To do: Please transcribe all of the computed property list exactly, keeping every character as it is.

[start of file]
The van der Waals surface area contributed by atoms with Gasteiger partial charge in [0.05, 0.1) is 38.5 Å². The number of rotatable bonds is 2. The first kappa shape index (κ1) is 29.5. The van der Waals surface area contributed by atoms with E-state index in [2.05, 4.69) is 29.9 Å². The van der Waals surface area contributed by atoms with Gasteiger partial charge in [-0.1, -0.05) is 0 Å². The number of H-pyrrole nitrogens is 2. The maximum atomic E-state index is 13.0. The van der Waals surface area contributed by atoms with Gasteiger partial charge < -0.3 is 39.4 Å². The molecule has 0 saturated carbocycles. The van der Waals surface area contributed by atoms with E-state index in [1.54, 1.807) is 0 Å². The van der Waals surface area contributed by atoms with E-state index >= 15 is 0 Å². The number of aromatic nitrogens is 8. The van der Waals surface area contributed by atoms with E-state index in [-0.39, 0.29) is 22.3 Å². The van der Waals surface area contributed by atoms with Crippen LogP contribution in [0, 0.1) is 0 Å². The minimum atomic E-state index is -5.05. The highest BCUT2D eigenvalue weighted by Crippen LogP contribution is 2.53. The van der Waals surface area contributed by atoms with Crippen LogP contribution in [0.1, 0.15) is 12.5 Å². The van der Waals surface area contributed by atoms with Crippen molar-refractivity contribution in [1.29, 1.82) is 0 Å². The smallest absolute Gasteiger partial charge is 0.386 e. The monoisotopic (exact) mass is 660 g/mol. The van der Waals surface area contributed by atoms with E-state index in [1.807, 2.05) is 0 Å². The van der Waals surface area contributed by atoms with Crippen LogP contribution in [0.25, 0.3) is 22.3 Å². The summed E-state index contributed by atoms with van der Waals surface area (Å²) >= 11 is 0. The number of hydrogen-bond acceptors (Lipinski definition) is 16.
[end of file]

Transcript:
The van der Waals surface area contributed by atoms with Gasteiger partial charge in [0.05, 0.1) is 38.5 Å². The number of rotatable bonds is 2. The first kappa shape index (κ1) is 29.5. The van der Waals surface area contributed by atoms with E-state index in [2.05, 4.69) is 29.9 Å². The van der Waals surface area contributed by atoms with Gasteiger partial charge in [-0.1, -0.05) is 0 Å². The number of H-pyrrole nitrogens is 2. The maximum atomic E-state index is 13.0. The van der Waals surface area contributed by atoms with Gasteiger partial charge < -0.3 is 39.4 Å². The molecule has 0 saturated carbocycles. The van der Waals surface area contributed by atoms with E-state index in [1.54, 1.807) is 0 Å². The van der Waals surface area contributed by atoms with E-state index >= 15 is 0 Å². The number of aromatic nitrogens is 8. The van der Waals surface area contributed by atoms with E-state index in [-0.39, 0.29) is 22.3 Å². The van der Waals surface area contributed by atoms with Crippen LogP contribution in [0, 0.1) is 0 Å². The minimum atomic E-state index is -5.05. The highest BCUT2D eigenvalue weighted by Crippen LogP contribution is 2.53. The van der Waals surface area contributed by atoms with Crippen LogP contribution in [0.1, 0.15) is 12.5 Å². The van der Waals surface area contributed by atoms with Crippen molar-refractivity contribution in [1.29, 1.82) is 0 Å². The smallest absolute Gasteiger partial charge is 0.386 e. The monoisotopic (exact) mass is 660 g/mol. The van der Waals surface area contributed by atoms with E-state index in [1.807, 2.05) is 0 Å². The van der Waals surface area contributed by atoms with Crippen LogP contribution in [0.25, 0.3) is 22.3 Å². The summed E-state index contributed by atoms with van der Waals surface area (Å²) >= 11 is 0. The number of hydrogen-bond acceptors (Lipinski definition) is 16.